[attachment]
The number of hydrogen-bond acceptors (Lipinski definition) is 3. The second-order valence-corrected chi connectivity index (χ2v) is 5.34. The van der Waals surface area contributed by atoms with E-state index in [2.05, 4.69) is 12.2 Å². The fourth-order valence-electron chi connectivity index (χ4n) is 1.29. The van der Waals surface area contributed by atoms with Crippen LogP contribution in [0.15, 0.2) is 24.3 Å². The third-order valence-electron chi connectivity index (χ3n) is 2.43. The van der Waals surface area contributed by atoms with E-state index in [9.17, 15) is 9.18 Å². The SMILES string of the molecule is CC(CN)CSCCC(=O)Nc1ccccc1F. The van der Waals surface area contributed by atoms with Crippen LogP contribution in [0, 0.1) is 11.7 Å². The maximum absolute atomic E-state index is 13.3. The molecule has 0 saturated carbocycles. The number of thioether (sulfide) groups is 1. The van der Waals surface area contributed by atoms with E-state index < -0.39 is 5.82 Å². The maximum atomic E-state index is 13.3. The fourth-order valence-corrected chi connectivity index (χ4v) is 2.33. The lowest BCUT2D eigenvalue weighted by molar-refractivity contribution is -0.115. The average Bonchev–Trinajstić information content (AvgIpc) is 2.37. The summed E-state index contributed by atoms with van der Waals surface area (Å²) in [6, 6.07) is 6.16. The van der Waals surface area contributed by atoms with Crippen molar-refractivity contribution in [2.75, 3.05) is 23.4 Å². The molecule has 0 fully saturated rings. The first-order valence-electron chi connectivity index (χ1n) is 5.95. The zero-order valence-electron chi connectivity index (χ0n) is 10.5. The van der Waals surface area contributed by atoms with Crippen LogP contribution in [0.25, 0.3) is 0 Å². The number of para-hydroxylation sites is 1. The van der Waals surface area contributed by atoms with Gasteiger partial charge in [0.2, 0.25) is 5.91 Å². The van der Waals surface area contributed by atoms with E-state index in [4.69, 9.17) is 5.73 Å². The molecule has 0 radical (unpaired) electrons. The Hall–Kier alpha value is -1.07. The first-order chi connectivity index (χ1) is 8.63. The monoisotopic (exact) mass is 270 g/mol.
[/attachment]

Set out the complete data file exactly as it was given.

The number of hydrogen-bond acceptors (Lipinski definition) is 3. The second-order valence-corrected chi connectivity index (χ2v) is 5.34. The van der Waals surface area contributed by atoms with E-state index in [2.05, 4.69) is 12.2 Å². The fourth-order valence-electron chi connectivity index (χ4n) is 1.29. The van der Waals surface area contributed by atoms with Crippen LogP contribution in [0.15, 0.2) is 24.3 Å². The third-order valence-electron chi connectivity index (χ3n) is 2.43. The van der Waals surface area contributed by atoms with E-state index in [9.17, 15) is 9.18 Å². The SMILES string of the molecule is CC(CN)CSCCC(=O)Nc1ccccc1F. The van der Waals surface area contributed by atoms with Crippen LogP contribution in [0, 0.1) is 11.7 Å². The maximum absolute atomic E-state index is 13.3. The molecule has 0 saturated carbocycles. The number of thioether (sulfide) groups is 1. The van der Waals surface area contributed by atoms with E-state index < -0.39 is 5.82 Å². The maximum atomic E-state index is 13.3. The fourth-order valence-corrected chi connectivity index (χ4v) is 2.33. The lowest BCUT2D eigenvalue weighted by molar-refractivity contribution is -0.115. The average Bonchev–Trinajstić information content (AvgIpc) is 2.37. The summed E-state index contributed by atoms with van der Waals surface area (Å²) in [6, 6.07) is 6.16. The van der Waals surface area contributed by atoms with Crippen molar-refractivity contribution in [2.75, 3.05) is 23.4 Å². The molecule has 0 fully saturated rings. The first-order valence-electron chi connectivity index (χ1n) is 5.95. The zero-order valence-electron chi connectivity index (χ0n) is 10.5. The van der Waals surface area contributed by atoms with Crippen LogP contribution in [0.25, 0.3) is 0 Å². The number of para-hydroxylation sites is 1. The van der Waals surface area contributed by atoms with Gasteiger partial charge in [0.2, 0.25) is 5.91 Å². The van der Waals surface area contributed by atoms with E-state index in [4.69, 9.17) is 5.73 Å². The molecule has 0 radical (unpaired) electrons. The Hall–Kier alpha value is -1.07. The first-order chi connectivity index (χ1) is 8.63. The monoisotopic (exact) mass is 270 g/mol.